I Corinthians 13 teaches us that love “rejoices in the truth”Stop. Think about how big this is: this is the section of the Bible commonly referred to as the “love chapter”. We’re told that true “God-type” love (agape in the Greek) is a love that is benevolent, willfully delights and finds joy in the one being loved.  It’s the ultimate love, one of deep, unconditional commitment. A love that doesn’t just endure what’s true, or look past what’s true, it rejoices in what’s true.  It recognizes that as a follower of Jesus, your true identity is not found in your wins and losses, or your feelings and circumstances. Your true identity is found in Jesus Christ! And your true identity doesn’t require a mask.

True love, God’s love, rejoices in the truth!  The truth that…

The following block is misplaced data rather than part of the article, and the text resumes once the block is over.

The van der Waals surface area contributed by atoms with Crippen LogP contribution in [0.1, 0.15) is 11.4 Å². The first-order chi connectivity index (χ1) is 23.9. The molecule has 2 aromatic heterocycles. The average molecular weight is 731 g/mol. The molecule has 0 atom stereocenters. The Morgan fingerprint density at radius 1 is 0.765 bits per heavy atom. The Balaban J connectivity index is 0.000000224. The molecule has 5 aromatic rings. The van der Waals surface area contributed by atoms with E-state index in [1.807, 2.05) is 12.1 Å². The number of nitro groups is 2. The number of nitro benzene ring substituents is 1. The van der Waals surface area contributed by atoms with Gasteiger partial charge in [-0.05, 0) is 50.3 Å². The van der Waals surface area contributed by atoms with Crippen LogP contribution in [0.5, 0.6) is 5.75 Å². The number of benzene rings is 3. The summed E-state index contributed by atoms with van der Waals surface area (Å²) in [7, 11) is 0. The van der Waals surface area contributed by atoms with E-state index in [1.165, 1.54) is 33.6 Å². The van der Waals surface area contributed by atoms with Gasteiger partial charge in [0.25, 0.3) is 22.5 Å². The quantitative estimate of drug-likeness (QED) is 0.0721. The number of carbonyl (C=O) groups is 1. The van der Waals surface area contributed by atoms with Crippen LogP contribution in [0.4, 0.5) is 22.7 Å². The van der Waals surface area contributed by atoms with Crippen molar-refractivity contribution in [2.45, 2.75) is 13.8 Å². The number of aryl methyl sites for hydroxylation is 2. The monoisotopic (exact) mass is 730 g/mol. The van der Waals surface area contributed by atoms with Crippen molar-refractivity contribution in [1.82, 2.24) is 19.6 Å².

…you are His masterpiece. (Ephesians 2:10, NLT)

…you are His workmanship. (Ephesians 2:10, NKJV)

…you are established. (2 Corinthians 1:21 NKJV)

…you are sealed with His promise. (John 6:27 NKJV)

…you are redeemed. (Colossians 1:14 NIV)

Could it be…that part of why God rejoices in the truth of our messiness and ugliness and brokenness is because the truth of our messiness and ugliness and brokenness gives Him the joy of demonstrating his indescribable, unrestrained, un-earnable love?

Yep! The blue icing is all over your face, and mine. Throw your hands up to a Father who loves you!  He knows and rejoices in the truth: your identity is so much greater than the frosting on your face.

And know this: when we embrace and live in and rejoice in that truth, we’re able to love others the way we are loved. We’re able to rejoice in the truth of their identity as well.  And it’s so much greater than the frosting on their face.